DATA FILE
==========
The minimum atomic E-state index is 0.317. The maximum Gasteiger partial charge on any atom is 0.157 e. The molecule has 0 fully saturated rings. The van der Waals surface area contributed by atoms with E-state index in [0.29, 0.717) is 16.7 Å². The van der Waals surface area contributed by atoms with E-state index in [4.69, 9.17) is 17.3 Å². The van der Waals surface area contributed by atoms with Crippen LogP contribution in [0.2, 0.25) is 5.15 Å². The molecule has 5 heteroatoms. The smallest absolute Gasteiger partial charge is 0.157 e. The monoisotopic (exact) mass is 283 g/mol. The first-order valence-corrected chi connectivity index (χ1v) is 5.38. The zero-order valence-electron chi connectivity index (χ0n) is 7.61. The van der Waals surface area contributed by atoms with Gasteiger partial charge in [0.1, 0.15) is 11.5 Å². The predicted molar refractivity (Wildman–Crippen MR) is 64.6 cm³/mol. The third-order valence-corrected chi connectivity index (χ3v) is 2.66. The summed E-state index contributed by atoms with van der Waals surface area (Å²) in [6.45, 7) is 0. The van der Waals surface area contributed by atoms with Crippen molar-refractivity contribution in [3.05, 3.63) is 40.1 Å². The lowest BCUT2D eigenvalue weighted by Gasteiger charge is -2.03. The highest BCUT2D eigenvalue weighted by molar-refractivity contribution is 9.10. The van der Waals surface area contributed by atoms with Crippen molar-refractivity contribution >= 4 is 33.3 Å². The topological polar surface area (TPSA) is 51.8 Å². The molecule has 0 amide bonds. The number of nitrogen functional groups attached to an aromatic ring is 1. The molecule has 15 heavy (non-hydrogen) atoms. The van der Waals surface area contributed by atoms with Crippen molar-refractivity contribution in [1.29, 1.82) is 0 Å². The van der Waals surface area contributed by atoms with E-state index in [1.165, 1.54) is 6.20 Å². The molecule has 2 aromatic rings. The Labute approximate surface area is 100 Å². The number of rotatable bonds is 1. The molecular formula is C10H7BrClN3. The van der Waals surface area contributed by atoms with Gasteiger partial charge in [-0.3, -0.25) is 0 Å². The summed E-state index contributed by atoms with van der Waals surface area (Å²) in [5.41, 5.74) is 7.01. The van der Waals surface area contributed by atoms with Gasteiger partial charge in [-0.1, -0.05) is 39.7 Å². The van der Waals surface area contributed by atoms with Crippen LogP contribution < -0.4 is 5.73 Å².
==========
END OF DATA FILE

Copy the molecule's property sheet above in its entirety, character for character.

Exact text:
The minimum atomic E-state index is 0.317. The maximum Gasteiger partial charge on any atom is 0.157 e. The molecule has 0 fully saturated rings. The van der Waals surface area contributed by atoms with E-state index in [0.29, 0.717) is 16.7 Å². The van der Waals surface area contributed by atoms with E-state index in [4.69, 9.17) is 17.3 Å². The van der Waals surface area contributed by atoms with Crippen LogP contribution in [0.2, 0.25) is 5.15 Å². The molecule has 5 heteroatoms. The smallest absolute Gasteiger partial charge is 0.157 e. The monoisotopic (exact) mass is 283 g/mol. The first-order valence-corrected chi connectivity index (χ1v) is 5.38. The zero-order valence-electron chi connectivity index (χ0n) is 7.61. The van der Waals surface area contributed by atoms with Gasteiger partial charge in [0.1, 0.15) is 11.5 Å². The predicted molar refractivity (Wildman–Crippen MR) is 64.6 cm³/mol. The third-order valence-corrected chi connectivity index (χ3v) is 2.66. The summed E-state index contributed by atoms with van der Waals surface area (Å²) in [6.45, 7) is 0. The van der Waals surface area contributed by atoms with Crippen molar-refractivity contribution in [3.05, 3.63) is 40.1 Å². The lowest BCUT2D eigenvalue weighted by Gasteiger charge is -2.03. The highest BCUT2D eigenvalue weighted by molar-refractivity contribution is 9.10. The van der Waals surface area contributed by atoms with Crippen molar-refractivity contribution >= 4 is 33.3 Å². The topological polar surface area (TPSA) is 51.8 Å². The molecule has 0 amide bonds. The number of nitrogen functional groups attached to an aromatic ring is 1. The molecule has 15 heavy (non-hydrogen) atoms. The van der Waals surface area contributed by atoms with Crippen molar-refractivity contribution in [1.29, 1.82) is 0 Å². The van der Waals surface area contributed by atoms with E-state index in [1.165, 1.54) is 6.20 Å². The molecule has 2 aromatic rings. The Labute approximate surface area is 100 Å². The number of rotatable bonds is 1. The molecular formula is C10H7BrClN3. The van der Waals surface area contributed by atoms with Gasteiger partial charge in [-0.3, -0.25) is 0 Å². The summed E-state index contributed by atoms with van der Waals surface area (Å²) in [5.41, 5.74) is 7.01. The van der Waals surface area contributed by atoms with Gasteiger partial charge in [-0.1, -0.05) is 39.7 Å². The van der Waals surface area contributed by atoms with Crippen LogP contribution < -0.4 is 5.73 Å².